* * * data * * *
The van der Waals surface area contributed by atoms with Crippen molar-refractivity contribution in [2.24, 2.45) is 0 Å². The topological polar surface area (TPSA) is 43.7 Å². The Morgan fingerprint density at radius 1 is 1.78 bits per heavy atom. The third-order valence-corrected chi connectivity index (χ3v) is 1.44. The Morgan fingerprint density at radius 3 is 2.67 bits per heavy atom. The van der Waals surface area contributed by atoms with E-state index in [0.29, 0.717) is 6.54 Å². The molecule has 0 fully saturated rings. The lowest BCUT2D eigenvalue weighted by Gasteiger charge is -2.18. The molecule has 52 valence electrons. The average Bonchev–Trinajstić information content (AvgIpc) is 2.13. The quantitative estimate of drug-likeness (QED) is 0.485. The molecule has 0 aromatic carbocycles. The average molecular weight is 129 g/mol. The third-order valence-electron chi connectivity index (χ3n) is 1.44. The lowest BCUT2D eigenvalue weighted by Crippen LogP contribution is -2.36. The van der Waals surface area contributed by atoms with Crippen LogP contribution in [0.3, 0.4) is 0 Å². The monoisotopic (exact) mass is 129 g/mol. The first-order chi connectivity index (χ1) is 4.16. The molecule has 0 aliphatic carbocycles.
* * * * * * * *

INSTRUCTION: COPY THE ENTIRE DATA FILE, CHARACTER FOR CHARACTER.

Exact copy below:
The van der Waals surface area contributed by atoms with Crippen molar-refractivity contribution in [2.24, 2.45) is 0 Å². The topological polar surface area (TPSA) is 43.7 Å². The Morgan fingerprint density at radius 1 is 1.78 bits per heavy atom. The third-order valence-corrected chi connectivity index (χ3v) is 1.44. The Morgan fingerprint density at radius 3 is 2.67 bits per heavy atom. The van der Waals surface area contributed by atoms with E-state index in [0.29, 0.717) is 6.54 Å². The molecule has 0 fully saturated rings. The lowest BCUT2D eigenvalue weighted by Gasteiger charge is -2.18. The molecule has 52 valence electrons. The average Bonchev–Trinajstić information content (AvgIpc) is 2.13. The quantitative estimate of drug-likeness (QED) is 0.485. The molecule has 0 aromatic carbocycles. The average molecular weight is 129 g/mol. The third-order valence-electron chi connectivity index (χ3n) is 1.44. The lowest BCUT2D eigenvalue weighted by Crippen LogP contribution is -2.36. The van der Waals surface area contributed by atoms with Crippen LogP contribution in [0.3, 0.4) is 0 Å². The monoisotopic (exact) mass is 129 g/mol. The first-order chi connectivity index (χ1) is 4.16. The molecule has 0 aliphatic carbocycles.